Concordia Theological Monthly

Publication Date


Document Type



preacher, sermon, manuscript, outline

Submission Type

Bible Study; Lecture; Sermon Prep


Wrong methods make sermon work wearisome toil; right methods make it a pleasant task. Good instruction, based upon the experience of all great preachers and speakers, should not be undervalued. Old and tried methods should not be discarded merely because they are old. The young, inexperienced preacher may prefer to do things in his own way, believing this to be the eaiser way and yet just as effective. The fact is that it is neither. The man, far instance, who reads his sermon in the pulpit will never be a forceful preacher. Reading lacks the directness which makes speaking effective. The preacher or speaker should be the master of his subject, thoroughly understand it, be filled up with it, be eager to tell it to others, and, when before an audience, be unshackled, so that, having his mind on his subject and on his hearers, he will speak not only with his voice but also with his eyes, his facial expressions, his gestures, and, in fact, with his entire body. Is it, then, perhaps advisable that, after all, a manuscript be altogether dispensed with, even in the preparation of the sermon? No, never altogether; in the beginning of a preacher's career not at all.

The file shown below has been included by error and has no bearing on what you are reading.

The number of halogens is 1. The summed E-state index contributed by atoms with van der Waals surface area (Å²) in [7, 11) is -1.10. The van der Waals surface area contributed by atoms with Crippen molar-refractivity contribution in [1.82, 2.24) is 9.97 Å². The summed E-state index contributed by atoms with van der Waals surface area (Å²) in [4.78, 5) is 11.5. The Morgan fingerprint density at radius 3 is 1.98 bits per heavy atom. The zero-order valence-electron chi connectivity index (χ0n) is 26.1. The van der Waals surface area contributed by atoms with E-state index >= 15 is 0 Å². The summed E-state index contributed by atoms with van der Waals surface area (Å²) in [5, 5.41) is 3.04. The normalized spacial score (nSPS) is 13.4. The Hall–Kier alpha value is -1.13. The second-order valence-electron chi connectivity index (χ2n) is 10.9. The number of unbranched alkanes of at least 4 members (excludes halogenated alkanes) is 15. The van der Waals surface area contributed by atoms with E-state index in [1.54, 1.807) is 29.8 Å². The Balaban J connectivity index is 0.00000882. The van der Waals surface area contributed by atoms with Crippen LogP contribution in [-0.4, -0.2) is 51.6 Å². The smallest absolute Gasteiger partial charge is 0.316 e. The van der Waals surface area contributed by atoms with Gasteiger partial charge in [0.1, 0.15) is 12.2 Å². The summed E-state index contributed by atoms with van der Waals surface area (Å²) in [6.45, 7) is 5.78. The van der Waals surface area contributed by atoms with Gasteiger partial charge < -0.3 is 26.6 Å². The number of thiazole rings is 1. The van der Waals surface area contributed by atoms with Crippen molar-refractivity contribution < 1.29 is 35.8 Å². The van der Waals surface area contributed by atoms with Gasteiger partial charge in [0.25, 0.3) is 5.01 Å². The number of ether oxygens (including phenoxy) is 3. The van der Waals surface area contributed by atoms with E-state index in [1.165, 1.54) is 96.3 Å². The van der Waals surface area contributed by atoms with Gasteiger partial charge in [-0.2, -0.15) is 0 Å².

Practical Theology

Scripture References in this Resource (separated by semi-colons)

2 Corinthians 5:20; Luke 10:16;

Submission Cost


Submission Audience

Laity; Ministers; Scholars